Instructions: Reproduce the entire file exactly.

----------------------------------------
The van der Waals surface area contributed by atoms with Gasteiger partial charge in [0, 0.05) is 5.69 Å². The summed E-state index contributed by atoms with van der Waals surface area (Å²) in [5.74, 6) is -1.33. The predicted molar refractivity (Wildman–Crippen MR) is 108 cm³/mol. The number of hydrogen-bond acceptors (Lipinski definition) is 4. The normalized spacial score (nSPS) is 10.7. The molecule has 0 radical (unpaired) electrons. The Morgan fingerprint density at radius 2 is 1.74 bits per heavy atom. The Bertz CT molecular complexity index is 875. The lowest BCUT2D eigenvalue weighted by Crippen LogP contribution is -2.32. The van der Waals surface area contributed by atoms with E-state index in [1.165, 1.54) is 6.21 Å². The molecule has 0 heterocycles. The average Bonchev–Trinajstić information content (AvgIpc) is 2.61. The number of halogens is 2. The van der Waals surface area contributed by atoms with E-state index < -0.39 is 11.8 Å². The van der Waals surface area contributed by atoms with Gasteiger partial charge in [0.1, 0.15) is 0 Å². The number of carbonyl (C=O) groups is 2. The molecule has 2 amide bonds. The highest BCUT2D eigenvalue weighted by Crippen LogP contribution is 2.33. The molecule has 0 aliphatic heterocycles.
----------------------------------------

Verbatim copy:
The van der Waals surface area contributed by atoms with Gasteiger partial charge in [0, 0.05) is 5.69 Å². The summed E-state index contributed by atoms with van der Waals surface area (Å²) in [5.74, 6) is -1.33. The predicted molar refractivity (Wildman–Crippen MR) is 108 cm³/mol. The number of hydrogen-bond acceptors (Lipinski definition) is 4. The normalized spacial score (nSPS) is 10.7. The molecule has 0 radical (unpaired) electrons. The Morgan fingerprint density at radius 2 is 1.74 bits per heavy atom. The Bertz CT molecular complexity index is 875. The lowest BCUT2D eigenvalue weighted by Crippen LogP contribution is -2.32. The van der Waals surface area contributed by atoms with E-state index in [1.165, 1.54) is 6.21 Å². The molecule has 0 heterocycles. The average Bonchev–Trinajstić information content (AvgIpc) is 2.61. The number of halogens is 2. The van der Waals surface area contributed by atoms with E-state index < -0.39 is 11.8 Å². The van der Waals surface area contributed by atoms with Gasteiger partial charge in [0.1, 0.15) is 0 Å². The number of carbonyl (C=O) groups is 2. The molecule has 2 amide bonds. The highest BCUT2D eigenvalue weighted by Crippen LogP contribution is 2.33. The molecule has 0 aliphatic heterocycles.